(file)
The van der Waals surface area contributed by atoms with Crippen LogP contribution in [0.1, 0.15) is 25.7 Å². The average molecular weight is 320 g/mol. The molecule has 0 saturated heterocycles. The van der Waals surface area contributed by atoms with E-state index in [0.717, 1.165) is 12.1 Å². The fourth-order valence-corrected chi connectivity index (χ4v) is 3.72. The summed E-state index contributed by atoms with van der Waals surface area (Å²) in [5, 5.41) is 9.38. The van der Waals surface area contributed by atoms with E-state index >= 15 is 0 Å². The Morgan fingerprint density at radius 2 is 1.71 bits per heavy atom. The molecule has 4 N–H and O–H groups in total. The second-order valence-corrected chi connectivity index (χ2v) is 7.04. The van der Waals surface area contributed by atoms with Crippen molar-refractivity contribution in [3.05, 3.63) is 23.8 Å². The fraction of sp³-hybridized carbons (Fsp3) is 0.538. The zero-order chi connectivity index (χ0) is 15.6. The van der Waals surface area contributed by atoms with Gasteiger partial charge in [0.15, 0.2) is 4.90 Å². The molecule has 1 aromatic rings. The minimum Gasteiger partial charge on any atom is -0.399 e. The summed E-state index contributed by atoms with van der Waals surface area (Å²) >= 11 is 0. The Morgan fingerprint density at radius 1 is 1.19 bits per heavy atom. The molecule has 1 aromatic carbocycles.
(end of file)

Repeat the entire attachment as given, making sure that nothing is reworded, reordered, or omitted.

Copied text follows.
The van der Waals surface area contributed by atoms with Crippen LogP contribution in [0.1, 0.15) is 25.7 Å². The average molecular weight is 320 g/mol. The molecule has 0 saturated heterocycles. The van der Waals surface area contributed by atoms with E-state index in [0.717, 1.165) is 12.1 Å². The fourth-order valence-corrected chi connectivity index (χ4v) is 3.72. The summed E-state index contributed by atoms with van der Waals surface area (Å²) in [5, 5.41) is 9.38. The van der Waals surface area contributed by atoms with E-state index >= 15 is 0 Å². The Morgan fingerprint density at radius 2 is 1.71 bits per heavy atom. The molecule has 4 N–H and O–H groups in total. The second-order valence-corrected chi connectivity index (χ2v) is 7.04. The van der Waals surface area contributed by atoms with Crippen molar-refractivity contribution in [3.05, 3.63) is 23.8 Å². The fraction of sp³-hybridized carbons (Fsp3) is 0.538. The zero-order chi connectivity index (χ0) is 15.6. The van der Waals surface area contributed by atoms with Gasteiger partial charge in [0.15, 0.2) is 4.90 Å². The molecule has 1 aromatic rings. The minimum Gasteiger partial charge on any atom is -0.399 e. The summed E-state index contributed by atoms with van der Waals surface area (Å²) >= 11 is 0. The Morgan fingerprint density at radius 1 is 1.19 bits per heavy atom. The molecule has 1 aromatic carbocycles.